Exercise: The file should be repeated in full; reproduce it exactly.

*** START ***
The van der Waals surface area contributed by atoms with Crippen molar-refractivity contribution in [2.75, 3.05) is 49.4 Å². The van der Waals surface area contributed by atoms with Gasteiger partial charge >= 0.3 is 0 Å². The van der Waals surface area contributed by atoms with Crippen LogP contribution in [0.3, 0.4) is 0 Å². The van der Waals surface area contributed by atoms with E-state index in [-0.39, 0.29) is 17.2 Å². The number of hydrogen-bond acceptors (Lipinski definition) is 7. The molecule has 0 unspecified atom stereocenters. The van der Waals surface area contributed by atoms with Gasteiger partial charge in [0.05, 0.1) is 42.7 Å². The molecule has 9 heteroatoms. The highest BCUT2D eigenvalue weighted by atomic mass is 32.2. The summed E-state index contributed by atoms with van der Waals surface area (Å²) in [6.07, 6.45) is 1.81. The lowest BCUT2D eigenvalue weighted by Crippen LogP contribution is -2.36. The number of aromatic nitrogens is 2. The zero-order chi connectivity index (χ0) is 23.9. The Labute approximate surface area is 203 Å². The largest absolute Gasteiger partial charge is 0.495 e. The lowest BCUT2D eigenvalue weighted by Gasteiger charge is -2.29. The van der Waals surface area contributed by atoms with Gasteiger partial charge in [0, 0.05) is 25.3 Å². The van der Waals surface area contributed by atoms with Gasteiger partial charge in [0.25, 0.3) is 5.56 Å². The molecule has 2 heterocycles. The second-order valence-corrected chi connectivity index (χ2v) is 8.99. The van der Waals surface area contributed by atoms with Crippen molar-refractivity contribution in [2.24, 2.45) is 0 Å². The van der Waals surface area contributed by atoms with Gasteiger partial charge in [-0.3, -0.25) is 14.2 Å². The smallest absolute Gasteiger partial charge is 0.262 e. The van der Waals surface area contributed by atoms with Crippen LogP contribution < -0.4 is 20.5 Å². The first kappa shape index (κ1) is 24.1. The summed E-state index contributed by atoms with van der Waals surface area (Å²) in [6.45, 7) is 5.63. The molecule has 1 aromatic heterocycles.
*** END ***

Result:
The van der Waals surface area contributed by atoms with Crippen molar-refractivity contribution in [2.75, 3.05) is 49.4 Å². The van der Waals surface area contributed by atoms with Gasteiger partial charge >= 0.3 is 0 Å². The van der Waals surface area contributed by atoms with Crippen LogP contribution in [0.3, 0.4) is 0 Å². The van der Waals surface area contributed by atoms with E-state index in [-0.39, 0.29) is 17.2 Å². The number of hydrogen-bond acceptors (Lipinski definition) is 7. The molecule has 0 unspecified atom stereocenters. The van der Waals surface area contributed by atoms with Gasteiger partial charge in [0.05, 0.1) is 42.7 Å². The molecule has 9 heteroatoms. The highest BCUT2D eigenvalue weighted by atomic mass is 32.2. The summed E-state index contributed by atoms with van der Waals surface area (Å²) in [6.07, 6.45) is 1.81. The lowest BCUT2D eigenvalue weighted by Crippen LogP contribution is -2.36. The number of aromatic nitrogens is 2. The zero-order chi connectivity index (χ0) is 23.9. The Labute approximate surface area is 203 Å². The largest absolute Gasteiger partial charge is 0.495 e. The lowest BCUT2D eigenvalue weighted by Gasteiger charge is -2.29. The van der Waals surface area contributed by atoms with Gasteiger partial charge in [0, 0.05) is 25.3 Å². The van der Waals surface area contributed by atoms with Gasteiger partial charge in [0.25, 0.3) is 5.56 Å². The molecule has 2 heterocycles. The second-order valence-corrected chi connectivity index (χ2v) is 8.99. The van der Waals surface area contributed by atoms with Crippen molar-refractivity contribution in [2.24, 2.45) is 0 Å². The van der Waals surface area contributed by atoms with Gasteiger partial charge in [-0.3, -0.25) is 14.2 Å². The smallest absolute Gasteiger partial charge is 0.262 e. The van der Waals surface area contributed by atoms with Crippen LogP contribution < -0.4 is 20.5 Å². The first kappa shape index (κ1) is 24.1. The summed E-state index contributed by atoms with van der Waals surface area (Å²) in [6.45, 7) is 5.63. The molecule has 1 aromatic heterocycles.